Identity theft is damaging to all its victims, yet when a child is the casualty, it can be especially devastating. Unfortunately, children are powerless to protect themselves — so they must rely on their parents' watchful eyes and much-needed legislation to help them.
According to the Federal Trade Commission, in 2005 there were 11,601 identity theft reports on behalf of victims under 18. Minors are ideal targets for identity thieves because the younger the victim, the more time there is to use the child's identity. Crime can go undetected for years as most parents and children are unlikely to check their credit file until they turn 18 and begin to take on credit of their own.
What is the damage?
A minor's financial credit can be damaged well into the adult years. Not only can victims be denied credit card or a car loan, they may also be forced to delay educational goals if student loans will not go through, or miss out on job opportunities if employers require a credit check. It may take months to clean up a credit report, long after the position is filled.
Identity theft isn't always just an issue for the victim; it often becomes society's burden. An identity thief can use young victims' social security numbers to apply for credit or loans and claim children as dependents on tax returns to reduce income taxes. The information can also be sold to someone looking for a social security number to get a job, or used to assist a criminal looking for a fresh start.
Who are these thieves?
It's not always faceless, shadowy figures working under the cover of darkness, stealing identities. Sometimes it is the child's own parent. Some parents will use their child's identity to set up an account with a utility company. Others will establish credit card accounts or take out loans in their child's name, if they are unable to qualify on their own. If parents are unable to keep up with payments, the child's credit is ruined. But the damage is rarely discovered until children apply for their own credit.
When a thief applies for credit using a child's social security number, the credit reporting agencies (CRAs) do not cross-check birthdates. When a social security number is used for employment, the Social Security Administration (SSA) does not cross-check the age of the worker or report the age to the employer. Adding to the problem, the SSA doesn't monitor or investigate fraud of social security numbers, even when there's reason to believe that more than one individual is using the same social security number or that the social security number in question belongs to a minor.
Most identity thieves have found a number of ways to beat the system, so protecting our youth ultimately lies in the hands of lawmakers. Legislation that automatically freezes credit files of those under 18 years of age could ensure that no one can receive credit in a minor's name until he or she is of age. In most jurisdictions, those under the age of 18 cannot typically enter into a financial contract without parental approval. So if someone is applying for credit in the minor's name, chances are it is an identity thief looking for the next victim.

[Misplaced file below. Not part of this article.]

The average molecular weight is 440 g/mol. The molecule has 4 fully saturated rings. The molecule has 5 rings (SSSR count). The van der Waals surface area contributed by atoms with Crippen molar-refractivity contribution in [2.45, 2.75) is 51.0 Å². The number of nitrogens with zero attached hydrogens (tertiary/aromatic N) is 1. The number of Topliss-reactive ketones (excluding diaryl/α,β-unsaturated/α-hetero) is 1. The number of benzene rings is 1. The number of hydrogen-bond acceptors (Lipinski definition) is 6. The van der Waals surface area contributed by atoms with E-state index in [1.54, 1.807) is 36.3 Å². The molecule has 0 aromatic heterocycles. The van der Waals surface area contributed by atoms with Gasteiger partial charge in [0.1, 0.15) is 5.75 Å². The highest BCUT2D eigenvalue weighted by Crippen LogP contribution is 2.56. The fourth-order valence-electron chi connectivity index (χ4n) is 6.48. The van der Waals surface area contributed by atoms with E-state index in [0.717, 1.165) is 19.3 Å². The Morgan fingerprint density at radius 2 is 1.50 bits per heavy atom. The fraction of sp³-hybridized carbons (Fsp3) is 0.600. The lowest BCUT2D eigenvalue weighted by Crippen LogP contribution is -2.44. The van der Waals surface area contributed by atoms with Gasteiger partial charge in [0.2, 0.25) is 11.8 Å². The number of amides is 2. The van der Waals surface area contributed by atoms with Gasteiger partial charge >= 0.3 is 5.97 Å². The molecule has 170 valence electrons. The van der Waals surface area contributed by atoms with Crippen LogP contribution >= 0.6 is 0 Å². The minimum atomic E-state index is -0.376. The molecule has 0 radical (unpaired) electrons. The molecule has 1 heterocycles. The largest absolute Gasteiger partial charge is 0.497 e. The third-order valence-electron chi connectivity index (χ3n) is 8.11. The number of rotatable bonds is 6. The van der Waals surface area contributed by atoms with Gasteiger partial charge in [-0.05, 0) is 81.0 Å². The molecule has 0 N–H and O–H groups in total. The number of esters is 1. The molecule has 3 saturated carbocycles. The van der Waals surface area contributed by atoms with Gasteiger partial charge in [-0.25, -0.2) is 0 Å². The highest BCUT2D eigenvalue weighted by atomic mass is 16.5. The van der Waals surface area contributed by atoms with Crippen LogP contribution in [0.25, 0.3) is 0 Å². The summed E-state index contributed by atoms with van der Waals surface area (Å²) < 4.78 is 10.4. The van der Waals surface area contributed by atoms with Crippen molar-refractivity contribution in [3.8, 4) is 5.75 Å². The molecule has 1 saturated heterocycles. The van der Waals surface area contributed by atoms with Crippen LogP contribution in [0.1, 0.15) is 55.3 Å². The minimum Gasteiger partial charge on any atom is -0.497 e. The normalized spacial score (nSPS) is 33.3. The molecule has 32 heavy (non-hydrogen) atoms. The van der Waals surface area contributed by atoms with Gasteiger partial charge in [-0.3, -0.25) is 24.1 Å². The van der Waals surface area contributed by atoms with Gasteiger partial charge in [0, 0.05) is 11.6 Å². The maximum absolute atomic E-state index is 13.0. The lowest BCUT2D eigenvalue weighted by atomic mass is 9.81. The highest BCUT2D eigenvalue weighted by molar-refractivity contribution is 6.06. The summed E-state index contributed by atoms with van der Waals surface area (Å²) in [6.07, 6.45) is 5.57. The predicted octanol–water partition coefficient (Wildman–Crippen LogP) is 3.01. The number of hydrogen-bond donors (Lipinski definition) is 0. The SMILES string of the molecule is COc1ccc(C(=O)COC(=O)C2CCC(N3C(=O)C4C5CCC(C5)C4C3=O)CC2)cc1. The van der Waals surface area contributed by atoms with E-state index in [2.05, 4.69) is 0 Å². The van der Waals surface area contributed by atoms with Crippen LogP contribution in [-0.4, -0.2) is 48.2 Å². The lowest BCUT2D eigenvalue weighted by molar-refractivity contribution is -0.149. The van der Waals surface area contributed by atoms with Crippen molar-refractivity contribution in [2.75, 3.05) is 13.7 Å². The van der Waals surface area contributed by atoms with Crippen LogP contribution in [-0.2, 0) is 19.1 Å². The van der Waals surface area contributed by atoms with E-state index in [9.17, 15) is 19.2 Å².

How parents can help
—Check your child's credit report. The credit reporting agencies do not knowingly maintain credit files on children, so unless the minor has been an identity theft victim, a check into the child's credit should turn up nothing until the age of 18.
To obtain a credit report, a parent must contact the credit bureau by forwarding their child's complete name, address, date of birth, as well as a copy of their birth certificate and social security card. The parent also needs to send a copy of their own driver's license or other government-issued proof of their identity, which includes their current address. A current utility bill containing the current address is also required. This information must be mailed to the credit reporting bureaus at the following addresses:
P.O. Box 740256
Atlanta, Georgia 30374
P.O. Box 9532
Allen, Texas 75013
P.O. Box 6790
Fullerton, CA 92834
—Check for an earnings statement from the Social Security Administration. Unless the child is an identity theft victim, there should be no earnings associated with the social security number. You can get your earnings statement by requesting it online at www.ssa.gov, calling the Social Security Administration at (800) 772-1213, or visiting your local office.
—Safeguard social security numbers.Shred anything with a social security number and keep all social security cards safe at home.
—Warn your children not to give out personal information unless absolutely necessary. Explain to them that if they are asked, especially via the internet, not to oblige.
—Be leery of credit offers to your children. If you see anything suspicious, notify the credit bureaus then check your child's credit report to find out if someone is using their credit.
—File a complaint with the Federal Trade Commission. If you suspect your child's identity has been hijacked, contact the FTC at www.ftc.gov or call (877) IDTHEFT.
Everyone pays the price when a child's identity is stolen. With vigilance on the parents' part, it is possible to protect the innocence of our youngest members by spotting fraudulent activities while they are happening.
Michelle Pastor is an Accredited Financial Counselor and Identity Theft Specialist. She consults for Truston, an identity theft protection company. You can try Truston's free ID theft prevention service at www.mytruston.com